WHAT IT’S ABOUT: From advancements in obesity research to improvements in the products that end up on your plate, many careers, companies, and lives have been dedicated to addressing childhood obesity. However, these efforts do not tend to communicate to a diverse audience, and instead are generally focused within their field. By opening a dialogue among government, industry, and individual sources using a transdisciplinary approach we can provide revolutionary solutions for eliminating childhood obesity. Through transdisciplinary collaboration this conference will highlight the aspects of childhood obesity where our progress has been “lost in translation” from scientists to the community, government to industry and everywhere in between.

To this aim we have selected four speakers representing government, industry, academia, and community stakeholders to speak about issues relating to childhood obesity afterwards we plan on having conference attendees discuss these issues in a round-table format.

TO REGISTER: Deadline is Friday July 22nd. Go to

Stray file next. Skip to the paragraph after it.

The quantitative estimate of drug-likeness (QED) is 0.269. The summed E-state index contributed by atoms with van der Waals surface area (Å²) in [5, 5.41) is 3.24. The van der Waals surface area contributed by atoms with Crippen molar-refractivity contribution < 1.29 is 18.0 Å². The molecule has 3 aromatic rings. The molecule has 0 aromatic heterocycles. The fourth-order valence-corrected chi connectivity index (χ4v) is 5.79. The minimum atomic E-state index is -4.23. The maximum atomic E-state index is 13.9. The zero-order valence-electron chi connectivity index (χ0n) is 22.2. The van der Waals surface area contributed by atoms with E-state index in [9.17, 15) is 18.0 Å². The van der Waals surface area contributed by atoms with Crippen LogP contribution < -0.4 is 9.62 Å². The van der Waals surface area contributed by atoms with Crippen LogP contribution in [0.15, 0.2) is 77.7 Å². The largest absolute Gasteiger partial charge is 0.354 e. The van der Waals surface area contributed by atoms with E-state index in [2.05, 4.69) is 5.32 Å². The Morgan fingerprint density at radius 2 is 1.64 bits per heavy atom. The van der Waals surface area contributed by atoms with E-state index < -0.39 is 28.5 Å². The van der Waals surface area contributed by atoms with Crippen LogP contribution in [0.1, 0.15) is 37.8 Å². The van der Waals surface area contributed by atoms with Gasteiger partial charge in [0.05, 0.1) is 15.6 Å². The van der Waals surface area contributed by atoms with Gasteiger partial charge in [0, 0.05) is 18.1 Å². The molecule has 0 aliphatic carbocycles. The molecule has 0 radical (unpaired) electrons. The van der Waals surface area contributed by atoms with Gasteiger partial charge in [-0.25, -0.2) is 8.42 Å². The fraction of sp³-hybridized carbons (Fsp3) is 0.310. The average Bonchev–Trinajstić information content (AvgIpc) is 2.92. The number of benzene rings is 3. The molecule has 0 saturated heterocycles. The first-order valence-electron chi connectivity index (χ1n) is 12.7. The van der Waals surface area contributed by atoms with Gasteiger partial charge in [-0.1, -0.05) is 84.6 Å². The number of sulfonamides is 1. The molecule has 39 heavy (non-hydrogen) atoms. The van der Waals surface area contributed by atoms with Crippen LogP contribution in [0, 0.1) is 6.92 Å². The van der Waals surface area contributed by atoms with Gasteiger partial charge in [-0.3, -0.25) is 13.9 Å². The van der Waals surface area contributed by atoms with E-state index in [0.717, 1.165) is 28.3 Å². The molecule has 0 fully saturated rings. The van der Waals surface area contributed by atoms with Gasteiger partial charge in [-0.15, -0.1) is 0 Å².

The Kannapolis Scholar Program brings postgraduate students to the N.C. Research Campus for a transdisciplinary training program. The 14 postgraduates currently in the program research food science, nutrition and human health under the direction of mentors from each of the participating universities: Appalachian State, Duke, N.C. A&T, N.C. Central, N.C. State, UNC Chapel Hill, UNC Charlotte, and UNC Greensboro.

Student housing proposed for Kannapolis

From the Charlotte Business Journal:

“The Kannapolis Rotary Club has launched a fund-raiser that would support the first student housing at the N.C. Research Campus.

“The club has set a five-year goal to raise at least $300,000. That money would support the purchase of a home near the Kannapolis-based research hub, to be called the Rotary House.  Organizers expect it would house as many as 10 students.”

For more details, see the Charlotte Business Journal (subscription required).